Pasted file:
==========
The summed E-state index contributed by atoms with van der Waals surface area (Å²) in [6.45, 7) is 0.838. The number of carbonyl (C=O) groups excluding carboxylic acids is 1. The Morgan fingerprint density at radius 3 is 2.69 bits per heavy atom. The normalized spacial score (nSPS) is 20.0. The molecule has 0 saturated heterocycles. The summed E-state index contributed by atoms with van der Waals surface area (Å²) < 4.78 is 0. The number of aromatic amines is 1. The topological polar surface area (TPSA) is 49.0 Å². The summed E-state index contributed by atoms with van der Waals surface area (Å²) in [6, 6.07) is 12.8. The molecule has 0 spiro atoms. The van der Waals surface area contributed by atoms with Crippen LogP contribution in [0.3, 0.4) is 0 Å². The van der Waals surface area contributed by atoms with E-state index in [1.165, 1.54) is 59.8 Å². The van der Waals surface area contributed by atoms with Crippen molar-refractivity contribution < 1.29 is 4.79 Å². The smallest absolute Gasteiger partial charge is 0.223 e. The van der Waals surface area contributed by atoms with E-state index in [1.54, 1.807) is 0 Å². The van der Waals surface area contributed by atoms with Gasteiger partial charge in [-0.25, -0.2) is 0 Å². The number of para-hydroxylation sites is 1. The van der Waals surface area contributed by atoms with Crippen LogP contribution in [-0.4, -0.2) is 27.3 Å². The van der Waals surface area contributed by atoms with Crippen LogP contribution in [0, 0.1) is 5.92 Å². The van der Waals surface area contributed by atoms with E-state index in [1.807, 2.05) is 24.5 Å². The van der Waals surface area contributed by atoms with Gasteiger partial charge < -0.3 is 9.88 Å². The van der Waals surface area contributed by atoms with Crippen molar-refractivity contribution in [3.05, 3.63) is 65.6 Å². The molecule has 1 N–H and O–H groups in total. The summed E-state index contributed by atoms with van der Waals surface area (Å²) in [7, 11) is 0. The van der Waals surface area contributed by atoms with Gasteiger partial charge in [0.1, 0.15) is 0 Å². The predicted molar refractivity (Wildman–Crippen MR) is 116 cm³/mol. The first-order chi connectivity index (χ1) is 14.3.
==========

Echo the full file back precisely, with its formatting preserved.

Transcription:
The summed E-state index contributed by atoms with van der Waals surface area (Å²) in [6.45, 7) is 0.838. The number of carbonyl (C=O) groups excluding carboxylic acids is 1. The Morgan fingerprint density at radius 3 is 2.69 bits per heavy atom. The normalized spacial score (nSPS) is 20.0. The molecule has 0 saturated heterocycles. The summed E-state index contributed by atoms with van der Waals surface area (Å²) < 4.78 is 0. The number of aromatic amines is 1. The topological polar surface area (TPSA) is 49.0 Å². The summed E-state index contributed by atoms with van der Waals surface area (Å²) in [6, 6.07) is 12.8. The molecule has 0 spiro atoms. The van der Waals surface area contributed by atoms with Crippen LogP contribution in [0.3, 0.4) is 0 Å². The van der Waals surface area contributed by atoms with E-state index in [1.165, 1.54) is 59.8 Å². The van der Waals surface area contributed by atoms with Crippen molar-refractivity contribution < 1.29 is 4.79 Å². The smallest absolute Gasteiger partial charge is 0.223 e. The van der Waals surface area contributed by atoms with E-state index in [1.54, 1.807) is 0 Å². The van der Waals surface area contributed by atoms with Gasteiger partial charge in [-0.25, -0.2) is 0 Å². The number of para-hydroxylation sites is 1. The van der Waals surface area contributed by atoms with Crippen LogP contribution in [-0.4, -0.2) is 27.3 Å². The van der Waals surface area contributed by atoms with Crippen LogP contribution in [0, 0.1) is 5.92 Å². The van der Waals surface area contributed by atoms with E-state index in [1.807, 2.05) is 24.5 Å². The van der Waals surface area contributed by atoms with Gasteiger partial charge < -0.3 is 9.88 Å². The van der Waals surface area contributed by atoms with Crippen molar-refractivity contribution in [3.05, 3.63) is 65.6 Å². The molecule has 1 N–H and O–H groups in total. The summed E-state index contributed by atoms with van der Waals surface area (Å²) in [7, 11) is 0. The van der Waals surface area contributed by atoms with Gasteiger partial charge in [0.1, 0.15) is 0 Å². The predicted molar refractivity (Wildman–Crippen MR) is 116 cm³/mol. The first-order chi connectivity index (χ1) is 14.3.